At Pelican PR we believe it’s good news for the PR industry that the Office of Fair Trading has announced that it will take action against celebrities who plug brands online without revealing they are getting paid for the endorsement.
Brands have not been slow to make the most of the PR opportunity provided by Facebook, Twitter and other social networks.
As the popularity of social media has grown, brands have used a range of tactics to grab the limelight. Amongst the most popular has been trying to get celebrities to tweet or blog about a product that the supposedly can’t live without to their thousands of followers.
Many brands have seen online celebrity plugs as an extension of traditional endorsement and have been prepared to pay for the privilege. This is not surprising, as unlike sponsorship or advertising, online endorsement seems to have come unprompted from the celeb and is seen as independent.
Thankfully the OFT has announced plans that could affect actors, pop stars and TV presenters who fail to mention that they have a financial interest in ‘plugging’ goods such as cars or perfumes online.
National papers reported that the likes of actress Liz Hurley and singer Lily Allen, may face possible court action – see Daily Mail report.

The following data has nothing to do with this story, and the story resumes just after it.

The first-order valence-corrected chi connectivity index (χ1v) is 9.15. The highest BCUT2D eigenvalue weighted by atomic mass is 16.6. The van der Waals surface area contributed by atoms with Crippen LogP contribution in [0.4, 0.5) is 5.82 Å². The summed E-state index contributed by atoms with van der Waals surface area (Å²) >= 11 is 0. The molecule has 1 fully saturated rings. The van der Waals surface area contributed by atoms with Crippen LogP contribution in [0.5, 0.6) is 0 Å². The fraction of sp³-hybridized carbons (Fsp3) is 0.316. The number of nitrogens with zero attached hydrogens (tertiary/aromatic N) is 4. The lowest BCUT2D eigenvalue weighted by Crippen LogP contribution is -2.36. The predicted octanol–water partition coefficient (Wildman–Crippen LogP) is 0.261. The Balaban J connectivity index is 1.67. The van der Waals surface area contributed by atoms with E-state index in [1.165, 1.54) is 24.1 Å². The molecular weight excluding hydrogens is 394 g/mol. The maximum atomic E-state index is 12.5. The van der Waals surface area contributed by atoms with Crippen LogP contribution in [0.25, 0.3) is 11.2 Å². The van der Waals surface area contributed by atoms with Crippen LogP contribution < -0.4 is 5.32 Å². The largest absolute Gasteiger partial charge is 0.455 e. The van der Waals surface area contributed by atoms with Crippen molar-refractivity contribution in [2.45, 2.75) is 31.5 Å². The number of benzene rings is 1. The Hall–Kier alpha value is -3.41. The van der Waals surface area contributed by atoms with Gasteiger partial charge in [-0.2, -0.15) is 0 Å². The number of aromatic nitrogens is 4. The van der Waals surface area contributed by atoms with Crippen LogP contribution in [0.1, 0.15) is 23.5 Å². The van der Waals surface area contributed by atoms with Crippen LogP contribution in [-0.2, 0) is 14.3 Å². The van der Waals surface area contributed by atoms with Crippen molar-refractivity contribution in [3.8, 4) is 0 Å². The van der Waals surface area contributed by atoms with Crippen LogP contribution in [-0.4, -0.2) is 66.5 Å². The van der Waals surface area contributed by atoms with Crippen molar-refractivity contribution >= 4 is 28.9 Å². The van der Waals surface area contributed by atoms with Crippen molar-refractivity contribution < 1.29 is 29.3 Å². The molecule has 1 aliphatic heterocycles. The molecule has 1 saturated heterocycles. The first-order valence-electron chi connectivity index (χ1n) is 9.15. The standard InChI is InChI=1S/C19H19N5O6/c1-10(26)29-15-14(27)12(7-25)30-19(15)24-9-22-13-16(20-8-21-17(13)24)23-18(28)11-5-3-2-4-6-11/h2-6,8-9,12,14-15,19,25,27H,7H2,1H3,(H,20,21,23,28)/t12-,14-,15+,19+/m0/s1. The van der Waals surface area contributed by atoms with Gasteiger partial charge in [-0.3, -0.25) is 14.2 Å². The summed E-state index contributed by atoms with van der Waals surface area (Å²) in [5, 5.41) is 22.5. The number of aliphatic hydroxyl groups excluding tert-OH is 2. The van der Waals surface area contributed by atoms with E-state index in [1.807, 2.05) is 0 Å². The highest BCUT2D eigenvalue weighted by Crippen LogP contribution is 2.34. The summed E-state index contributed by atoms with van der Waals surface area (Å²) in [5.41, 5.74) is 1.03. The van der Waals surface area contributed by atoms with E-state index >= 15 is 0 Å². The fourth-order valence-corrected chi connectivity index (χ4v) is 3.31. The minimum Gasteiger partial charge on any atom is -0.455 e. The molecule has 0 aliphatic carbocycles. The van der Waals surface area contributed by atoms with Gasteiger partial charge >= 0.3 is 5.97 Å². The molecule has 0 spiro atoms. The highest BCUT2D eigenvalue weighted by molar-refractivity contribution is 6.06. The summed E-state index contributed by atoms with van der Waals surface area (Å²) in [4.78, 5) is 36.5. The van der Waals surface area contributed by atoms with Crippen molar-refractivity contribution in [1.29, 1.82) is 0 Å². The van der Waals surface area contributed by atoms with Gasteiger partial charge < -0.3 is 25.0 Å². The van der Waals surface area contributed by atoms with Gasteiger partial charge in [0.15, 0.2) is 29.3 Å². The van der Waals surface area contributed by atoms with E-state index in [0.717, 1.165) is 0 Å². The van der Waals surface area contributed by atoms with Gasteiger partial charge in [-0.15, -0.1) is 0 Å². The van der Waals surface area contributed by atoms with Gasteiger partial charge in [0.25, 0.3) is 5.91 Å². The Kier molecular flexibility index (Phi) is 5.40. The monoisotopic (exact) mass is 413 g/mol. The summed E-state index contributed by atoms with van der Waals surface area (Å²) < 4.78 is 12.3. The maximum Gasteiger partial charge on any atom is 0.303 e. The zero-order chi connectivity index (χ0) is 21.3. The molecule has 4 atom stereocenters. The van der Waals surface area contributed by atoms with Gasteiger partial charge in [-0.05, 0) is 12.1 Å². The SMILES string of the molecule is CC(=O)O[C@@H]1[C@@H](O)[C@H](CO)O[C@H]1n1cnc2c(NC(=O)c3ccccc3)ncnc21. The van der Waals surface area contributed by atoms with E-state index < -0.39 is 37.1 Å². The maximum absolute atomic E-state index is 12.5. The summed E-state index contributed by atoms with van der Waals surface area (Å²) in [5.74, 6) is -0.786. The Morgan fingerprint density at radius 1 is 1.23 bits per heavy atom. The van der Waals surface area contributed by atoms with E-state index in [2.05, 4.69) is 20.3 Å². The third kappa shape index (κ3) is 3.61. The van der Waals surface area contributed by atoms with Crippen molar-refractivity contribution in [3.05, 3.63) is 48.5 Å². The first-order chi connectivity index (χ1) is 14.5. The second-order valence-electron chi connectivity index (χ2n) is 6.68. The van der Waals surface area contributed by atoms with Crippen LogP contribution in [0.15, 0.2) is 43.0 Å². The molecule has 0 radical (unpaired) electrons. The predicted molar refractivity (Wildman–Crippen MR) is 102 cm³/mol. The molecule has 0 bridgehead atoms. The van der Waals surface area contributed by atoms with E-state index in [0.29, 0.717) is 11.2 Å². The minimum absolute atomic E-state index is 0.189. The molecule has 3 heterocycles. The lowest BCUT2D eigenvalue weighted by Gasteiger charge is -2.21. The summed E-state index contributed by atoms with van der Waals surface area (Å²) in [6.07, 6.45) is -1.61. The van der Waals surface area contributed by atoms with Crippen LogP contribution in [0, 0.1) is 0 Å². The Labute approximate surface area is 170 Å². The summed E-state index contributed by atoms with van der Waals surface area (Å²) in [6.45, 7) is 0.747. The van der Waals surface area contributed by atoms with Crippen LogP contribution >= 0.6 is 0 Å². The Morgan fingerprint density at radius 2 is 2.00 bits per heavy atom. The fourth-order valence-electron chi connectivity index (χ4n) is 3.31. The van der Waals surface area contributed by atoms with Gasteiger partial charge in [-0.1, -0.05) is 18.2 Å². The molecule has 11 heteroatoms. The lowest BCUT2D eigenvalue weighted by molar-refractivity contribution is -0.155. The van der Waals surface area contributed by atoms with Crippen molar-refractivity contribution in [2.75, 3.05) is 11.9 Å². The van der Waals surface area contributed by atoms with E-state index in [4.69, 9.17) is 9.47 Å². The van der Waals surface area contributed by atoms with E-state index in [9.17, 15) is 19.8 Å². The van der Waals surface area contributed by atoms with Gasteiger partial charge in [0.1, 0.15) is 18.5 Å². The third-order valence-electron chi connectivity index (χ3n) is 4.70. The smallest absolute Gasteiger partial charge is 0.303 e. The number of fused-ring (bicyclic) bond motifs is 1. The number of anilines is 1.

The first such case of its kind was brought last year against a PR firm which was found to be paying bloggers to write in glowing terms about the company’s clients. Now enforcement officers are examining possible breaches of the law by celebrities involved in secret deals with manufacturers of luxury goods.
Clearly this kind of paid for endorsement should be explicit. It damages brands and it damages the PR industry by creating the impression that consumers are being misled.
PR consultancies can still deliver great social media campaigns on the back of paid for endorsements. Trying to pull the wool over consumers’ eyes can only lead to negative feedback and bad publicity, because online, if you mislead you will be found out and the backlash will be overwhelming.